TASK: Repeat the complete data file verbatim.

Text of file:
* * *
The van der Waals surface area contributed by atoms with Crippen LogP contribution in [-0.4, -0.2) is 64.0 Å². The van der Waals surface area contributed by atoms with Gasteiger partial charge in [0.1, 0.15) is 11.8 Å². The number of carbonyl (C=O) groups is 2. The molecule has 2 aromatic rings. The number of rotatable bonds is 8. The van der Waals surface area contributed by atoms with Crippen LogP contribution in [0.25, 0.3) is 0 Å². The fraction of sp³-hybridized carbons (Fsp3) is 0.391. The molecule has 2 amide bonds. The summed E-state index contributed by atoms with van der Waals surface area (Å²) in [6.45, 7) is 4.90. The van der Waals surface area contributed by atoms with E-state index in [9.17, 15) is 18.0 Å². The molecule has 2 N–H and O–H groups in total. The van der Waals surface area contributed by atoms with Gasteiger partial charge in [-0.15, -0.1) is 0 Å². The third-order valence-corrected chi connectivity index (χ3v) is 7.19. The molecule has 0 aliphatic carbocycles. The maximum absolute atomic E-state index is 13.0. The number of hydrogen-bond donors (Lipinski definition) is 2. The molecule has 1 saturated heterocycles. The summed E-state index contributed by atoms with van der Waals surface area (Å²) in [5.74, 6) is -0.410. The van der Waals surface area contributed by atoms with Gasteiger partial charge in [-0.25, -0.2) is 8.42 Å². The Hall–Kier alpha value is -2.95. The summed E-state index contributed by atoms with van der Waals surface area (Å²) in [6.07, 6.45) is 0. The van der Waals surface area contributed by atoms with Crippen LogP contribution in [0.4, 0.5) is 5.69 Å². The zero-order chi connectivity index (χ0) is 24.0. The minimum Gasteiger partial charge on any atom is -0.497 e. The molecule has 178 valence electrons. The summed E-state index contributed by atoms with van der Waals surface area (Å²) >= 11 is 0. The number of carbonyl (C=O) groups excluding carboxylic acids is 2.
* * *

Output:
The van der Waals surface area contributed by atoms with Crippen LogP contribution in [-0.4, -0.2) is 64.0 Å². The van der Waals surface area contributed by atoms with Gasteiger partial charge in [0.1, 0.15) is 11.8 Å². The number of carbonyl (C=O) groups is 2. The molecule has 2 aromatic rings. The number of rotatable bonds is 8. The van der Waals surface area contributed by atoms with Crippen LogP contribution in [0.25, 0.3) is 0 Å². The fraction of sp³-hybridized carbons (Fsp3) is 0.391. The molecule has 2 amide bonds. The summed E-state index contributed by atoms with van der Waals surface area (Å²) in [6.45, 7) is 4.90. The van der Waals surface area contributed by atoms with E-state index in [9.17, 15) is 18.0 Å². The molecule has 2 N–H and O–H groups in total. The van der Waals surface area contributed by atoms with Gasteiger partial charge in [-0.15, -0.1) is 0 Å². The third-order valence-corrected chi connectivity index (χ3v) is 7.19. The molecule has 0 aliphatic carbocycles. The maximum absolute atomic E-state index is 13.0. The number of hydrogen-bond donors (Lipinski definition) is 2. The molecule has 1 saturated heterocycles. The summed E-state index contributed by atoms with van der Waals surface area (Å²) in [5.74, 6) is -0.410. The van der Waals surface area contributed by atoms with Gasteiger partial charge in [-0.25, -0.2) is 8.42 Å². The Hall–Kier alpha value is -2.95. The summed E-state index contributed by atoms with van der Waals surface area (Å²) in [6.07, 6.45) is 0. The van der Waals surface area contributed by atoms with Crippen LogP contribution in [0.4, 0.5) is 5.69 Å². The zero-order chi connectivity index (χ0) is 24.0. The minimum Gasteiger partial charge on any atom is -0.497 e. The molecule has 178 valence electrons. The summed E-state index contributed by atoms with van der Waals surface area (Å²) >= 11 is 0. The number of carbonyl (C=O) groups excluding carboxylic acids is 2.